It seems unlikely that both the crane incident and the stampede, following so closely upon another, could have been down to coincidence.
Should we believe that this was "Allah's wrath?" At the time when Russia was making preparations at Syria's Latakia port to commence its military campaign, somebody seemed to take an interest in sending the Saudi monarchy a clear warning. Of this I am certain.
Jihad against Russia
The warning appeared to have the desired effect. On 1 October, after the first day of the Russian air-campaign against the infrastructure of ISIS and other terrorist groups operating inside Syria, the Saudi Arabian UN representative demanded an end to attacks against non-ISIS targets in Syria.
After the first week of intensive and highly effective Russian air strikes against terrorist installations in Syria, including those of ISIS and Al-Qaeda, 55 Islamic clerics in Saudi Arabia - including prominent Islamists - issued a joint declaration in which "true Muslims" were encouraged to take the "moral, material, political and military" war to Syrian President Assad's army as well as to Iranian and Russian forces.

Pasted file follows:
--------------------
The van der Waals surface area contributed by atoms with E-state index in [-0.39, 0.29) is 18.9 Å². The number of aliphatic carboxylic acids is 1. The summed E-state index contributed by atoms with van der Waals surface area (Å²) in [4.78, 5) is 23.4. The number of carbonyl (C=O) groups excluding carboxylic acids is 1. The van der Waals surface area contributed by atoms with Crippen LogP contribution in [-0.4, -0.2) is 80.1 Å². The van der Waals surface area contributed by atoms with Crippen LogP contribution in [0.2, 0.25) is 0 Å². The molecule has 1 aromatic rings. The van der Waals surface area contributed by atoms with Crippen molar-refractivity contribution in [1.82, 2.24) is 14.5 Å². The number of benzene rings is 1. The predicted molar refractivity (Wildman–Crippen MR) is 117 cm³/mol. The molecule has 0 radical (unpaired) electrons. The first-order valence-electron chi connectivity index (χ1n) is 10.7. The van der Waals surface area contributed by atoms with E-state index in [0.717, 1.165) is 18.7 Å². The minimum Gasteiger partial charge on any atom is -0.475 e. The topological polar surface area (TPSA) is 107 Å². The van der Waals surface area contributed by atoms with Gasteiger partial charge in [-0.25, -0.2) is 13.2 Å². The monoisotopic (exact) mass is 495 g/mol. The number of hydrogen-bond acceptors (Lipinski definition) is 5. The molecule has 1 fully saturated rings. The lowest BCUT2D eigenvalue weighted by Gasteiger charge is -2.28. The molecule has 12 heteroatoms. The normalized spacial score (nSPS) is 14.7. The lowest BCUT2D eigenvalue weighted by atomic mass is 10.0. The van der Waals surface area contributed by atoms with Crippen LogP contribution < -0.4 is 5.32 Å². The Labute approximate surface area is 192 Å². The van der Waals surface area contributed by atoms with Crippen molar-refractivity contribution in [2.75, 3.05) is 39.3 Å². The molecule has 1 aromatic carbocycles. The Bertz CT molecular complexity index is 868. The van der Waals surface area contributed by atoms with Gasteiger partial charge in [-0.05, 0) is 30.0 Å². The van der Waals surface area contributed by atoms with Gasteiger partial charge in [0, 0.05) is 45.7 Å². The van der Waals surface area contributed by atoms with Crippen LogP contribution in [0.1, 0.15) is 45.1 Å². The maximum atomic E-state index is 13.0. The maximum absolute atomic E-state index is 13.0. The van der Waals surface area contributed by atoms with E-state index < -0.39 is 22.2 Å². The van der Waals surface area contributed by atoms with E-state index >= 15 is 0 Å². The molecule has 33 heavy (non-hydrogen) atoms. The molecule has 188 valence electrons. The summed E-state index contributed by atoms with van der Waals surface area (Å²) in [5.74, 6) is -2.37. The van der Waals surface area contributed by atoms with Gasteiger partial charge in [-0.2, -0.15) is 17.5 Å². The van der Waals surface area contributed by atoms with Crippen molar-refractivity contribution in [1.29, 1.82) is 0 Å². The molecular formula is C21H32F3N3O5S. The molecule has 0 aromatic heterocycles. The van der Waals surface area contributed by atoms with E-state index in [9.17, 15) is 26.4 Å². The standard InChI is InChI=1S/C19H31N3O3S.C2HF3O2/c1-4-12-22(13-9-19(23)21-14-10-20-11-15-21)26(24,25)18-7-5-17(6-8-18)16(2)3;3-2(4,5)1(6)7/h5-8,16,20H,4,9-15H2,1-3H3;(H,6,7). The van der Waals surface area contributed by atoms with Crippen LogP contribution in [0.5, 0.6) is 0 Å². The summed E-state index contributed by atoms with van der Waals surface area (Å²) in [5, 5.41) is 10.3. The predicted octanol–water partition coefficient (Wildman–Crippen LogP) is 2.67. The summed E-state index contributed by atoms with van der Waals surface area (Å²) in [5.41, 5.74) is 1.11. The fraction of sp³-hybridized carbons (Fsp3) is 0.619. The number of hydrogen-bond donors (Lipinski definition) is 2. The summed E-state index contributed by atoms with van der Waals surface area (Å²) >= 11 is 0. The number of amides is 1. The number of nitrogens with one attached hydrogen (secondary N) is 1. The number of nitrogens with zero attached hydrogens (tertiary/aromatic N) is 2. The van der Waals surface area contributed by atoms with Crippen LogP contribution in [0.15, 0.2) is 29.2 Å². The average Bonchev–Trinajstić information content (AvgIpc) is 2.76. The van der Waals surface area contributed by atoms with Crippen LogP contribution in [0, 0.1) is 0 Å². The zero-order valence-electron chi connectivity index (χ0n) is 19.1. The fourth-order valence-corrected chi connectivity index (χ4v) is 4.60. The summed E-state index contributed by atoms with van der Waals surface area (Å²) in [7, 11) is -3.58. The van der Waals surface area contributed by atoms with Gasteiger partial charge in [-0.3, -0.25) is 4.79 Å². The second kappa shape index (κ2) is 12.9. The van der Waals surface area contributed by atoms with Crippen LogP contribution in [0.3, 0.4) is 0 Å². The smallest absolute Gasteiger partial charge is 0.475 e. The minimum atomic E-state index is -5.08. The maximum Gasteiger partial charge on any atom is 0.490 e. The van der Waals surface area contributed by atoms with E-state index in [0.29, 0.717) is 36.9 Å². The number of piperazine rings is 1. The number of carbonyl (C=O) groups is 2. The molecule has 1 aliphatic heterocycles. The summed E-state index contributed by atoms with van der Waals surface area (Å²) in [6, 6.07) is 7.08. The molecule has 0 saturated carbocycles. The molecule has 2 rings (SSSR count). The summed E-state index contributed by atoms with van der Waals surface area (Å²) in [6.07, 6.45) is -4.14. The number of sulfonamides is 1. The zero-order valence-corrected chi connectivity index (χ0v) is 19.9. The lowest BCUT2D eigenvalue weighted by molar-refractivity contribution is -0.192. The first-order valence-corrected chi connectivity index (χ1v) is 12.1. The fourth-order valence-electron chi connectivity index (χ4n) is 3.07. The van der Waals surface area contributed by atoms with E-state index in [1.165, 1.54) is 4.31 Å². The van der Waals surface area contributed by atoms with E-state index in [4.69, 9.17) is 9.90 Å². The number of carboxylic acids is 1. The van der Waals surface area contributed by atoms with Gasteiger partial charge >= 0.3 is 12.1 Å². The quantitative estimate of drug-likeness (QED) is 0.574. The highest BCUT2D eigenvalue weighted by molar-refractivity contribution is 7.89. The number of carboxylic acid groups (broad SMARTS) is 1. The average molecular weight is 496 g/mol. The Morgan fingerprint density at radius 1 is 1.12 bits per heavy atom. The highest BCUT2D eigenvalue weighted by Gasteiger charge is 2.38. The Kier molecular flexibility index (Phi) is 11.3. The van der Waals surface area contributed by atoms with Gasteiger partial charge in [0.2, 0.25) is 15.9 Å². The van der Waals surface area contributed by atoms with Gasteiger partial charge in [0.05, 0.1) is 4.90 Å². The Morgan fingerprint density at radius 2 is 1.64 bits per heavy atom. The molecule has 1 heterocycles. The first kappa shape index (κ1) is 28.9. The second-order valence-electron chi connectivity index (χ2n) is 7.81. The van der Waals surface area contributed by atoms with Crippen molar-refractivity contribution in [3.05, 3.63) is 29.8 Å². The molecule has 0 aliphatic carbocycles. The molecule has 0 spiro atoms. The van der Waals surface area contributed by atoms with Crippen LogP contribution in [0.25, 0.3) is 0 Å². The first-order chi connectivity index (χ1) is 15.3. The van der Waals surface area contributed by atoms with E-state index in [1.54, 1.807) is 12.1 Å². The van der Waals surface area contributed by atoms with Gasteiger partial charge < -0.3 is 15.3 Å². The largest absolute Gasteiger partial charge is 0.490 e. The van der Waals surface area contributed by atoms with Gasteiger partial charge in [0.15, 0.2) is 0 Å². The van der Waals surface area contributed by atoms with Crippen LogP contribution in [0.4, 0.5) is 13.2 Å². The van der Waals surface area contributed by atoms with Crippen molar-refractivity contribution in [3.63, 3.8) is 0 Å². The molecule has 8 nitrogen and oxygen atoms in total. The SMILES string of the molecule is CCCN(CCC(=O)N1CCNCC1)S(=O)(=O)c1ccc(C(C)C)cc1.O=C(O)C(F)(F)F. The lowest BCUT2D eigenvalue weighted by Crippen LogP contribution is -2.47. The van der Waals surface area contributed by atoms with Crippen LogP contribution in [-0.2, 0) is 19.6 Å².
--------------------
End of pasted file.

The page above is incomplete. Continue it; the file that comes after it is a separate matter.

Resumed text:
In their appeal they stated: "The holy warriors of Syria defend the entire Islamic Nation. Trust and support them, because, if they are defeated - God forbid - it will mean the turning point for one Sunni country after the other."
The declaration described Russia's intervention as an "Orthodox Crusade", a reference to the Roman Catholic Church's major Crusades against the Byzantine Empire after 1095 and thereafter against Islam. The Saudi clerics practically called for an Islamic "Counter-Crusade" against Orthodox Russia. For a while it seemed as if the rapprochement between Saudi Arabia and Russia were to fizzle out in Arabian sands.